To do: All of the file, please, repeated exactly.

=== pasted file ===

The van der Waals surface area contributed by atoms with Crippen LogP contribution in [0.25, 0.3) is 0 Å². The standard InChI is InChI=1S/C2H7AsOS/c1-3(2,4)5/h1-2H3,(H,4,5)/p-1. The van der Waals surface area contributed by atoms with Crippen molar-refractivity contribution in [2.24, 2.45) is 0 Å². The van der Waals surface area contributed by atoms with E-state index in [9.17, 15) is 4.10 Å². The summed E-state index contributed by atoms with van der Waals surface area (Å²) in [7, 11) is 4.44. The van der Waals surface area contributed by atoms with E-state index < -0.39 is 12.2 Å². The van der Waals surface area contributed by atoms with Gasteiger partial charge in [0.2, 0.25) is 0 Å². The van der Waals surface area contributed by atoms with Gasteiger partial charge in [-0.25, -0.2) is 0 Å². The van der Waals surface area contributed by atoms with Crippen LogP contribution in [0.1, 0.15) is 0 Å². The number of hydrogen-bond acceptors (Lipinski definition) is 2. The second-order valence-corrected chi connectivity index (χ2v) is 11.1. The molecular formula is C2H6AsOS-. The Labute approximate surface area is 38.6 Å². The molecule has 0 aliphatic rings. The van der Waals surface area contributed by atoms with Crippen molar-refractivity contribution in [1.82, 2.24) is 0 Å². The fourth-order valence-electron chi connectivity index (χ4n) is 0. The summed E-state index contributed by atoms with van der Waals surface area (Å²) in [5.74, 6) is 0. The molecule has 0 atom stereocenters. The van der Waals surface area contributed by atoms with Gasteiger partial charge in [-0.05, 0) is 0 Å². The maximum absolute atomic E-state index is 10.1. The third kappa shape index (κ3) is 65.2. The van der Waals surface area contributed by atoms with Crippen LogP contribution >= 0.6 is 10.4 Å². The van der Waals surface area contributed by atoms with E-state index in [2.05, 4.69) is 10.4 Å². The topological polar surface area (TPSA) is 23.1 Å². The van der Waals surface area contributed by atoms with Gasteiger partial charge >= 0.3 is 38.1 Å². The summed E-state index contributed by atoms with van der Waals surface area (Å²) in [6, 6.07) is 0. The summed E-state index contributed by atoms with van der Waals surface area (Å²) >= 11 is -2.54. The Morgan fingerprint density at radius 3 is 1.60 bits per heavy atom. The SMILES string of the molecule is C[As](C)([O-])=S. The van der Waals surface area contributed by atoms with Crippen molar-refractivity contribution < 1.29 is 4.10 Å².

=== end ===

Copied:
The van der Waals surface area contributed by atoms with Crippen LogP contribution in [0.25, 0.3) is 0 Å². The standard InChI is InChI=1S/C2H7AsOS/c1-3(2,4)5/h1-2H3,(H,4,5)/p-1. The van der Waals surface area contributed by atoms with Crippen molar-refractivity contribution in [2.24, 2.45) is 0 Å². The van der Waals surface area contributed by atoms with E-state index in [9.17, 15) is 4.10 Å². The summed E-state index contributed by atoms with van der Waals surface area (Å²) in [7, 11) is 4.44. The van der Waals surface area contributed by atoms with E-state index < -0.39 is 12.2 Å². The van der Waals surface area contributed by atoms with Gasteiger partial charge in [0.2, 0.25) is 0 Å². The van der Waals surface area contributed by atoms with Gasteiger partial charge in [-0.25, -0.2) is 0 Å². The van der Waals surface area contributed by atoms with Crippen LogP contribution in [0.1, 0.15) is 0 Å². The number of hydrogen-bond acceptors (Lipinski definition) is 2. The second-order valence-corrected chi connectivity index (χ2v) is 11.1. The molecular formula is C2H6AsOS-. The Labute approximate surface area is 38.6 Å². The molecule has 0 aliphatic rings. The van der Waals surface area contributed by atoms with Crippen molar-refractivity contribution in [1.82, 2.24) is 0 Å². The fourth-order valence-electron chi connectivity index (χ4n) is 0. The summed E-state index contributed by atoms with van der Waals surface area (Å²) in [5.74, 6) is 0. The molecule has 0 atom stereocenters. The van der Waals surface area contributed by atoms with Gasteiger partial charge in [-0.05, 0) is 0 Å². The maximum absolute atomic E-state index is 10.1. The third kappa shape index (κ3) is 65.2. The van der Waals surface area contributed by atoms with Crippen LogP contribution >= 0.6 is 10.4 Å². The van der Waals surface area contributed by atoms with E-state index in [2.05, 4.69) is 10.4 Å². The topological polar surface area (TPSA) is 23.1 Å². The van der Waals surface area contributed by atoms with Gasteiger partial charge >= 0.3 is 38.1 Å². The summed E-state index contributed by atoms with van der Waals surface area (Å²) in [6, 6.07) is 0. The summed E-state index contributed by atoms with van der Waals surface area (Å²) >= 11 is -2.54. The Morgan fingerprint density at radius 3 is 1.60 bits per heavy atom. The SMILES string of the molecule is C[As](C)([O-])=S. The van der Waals surface area contributed by atoms with Crippen molar-refractivity contribution < 1.29 is 4.10 Å².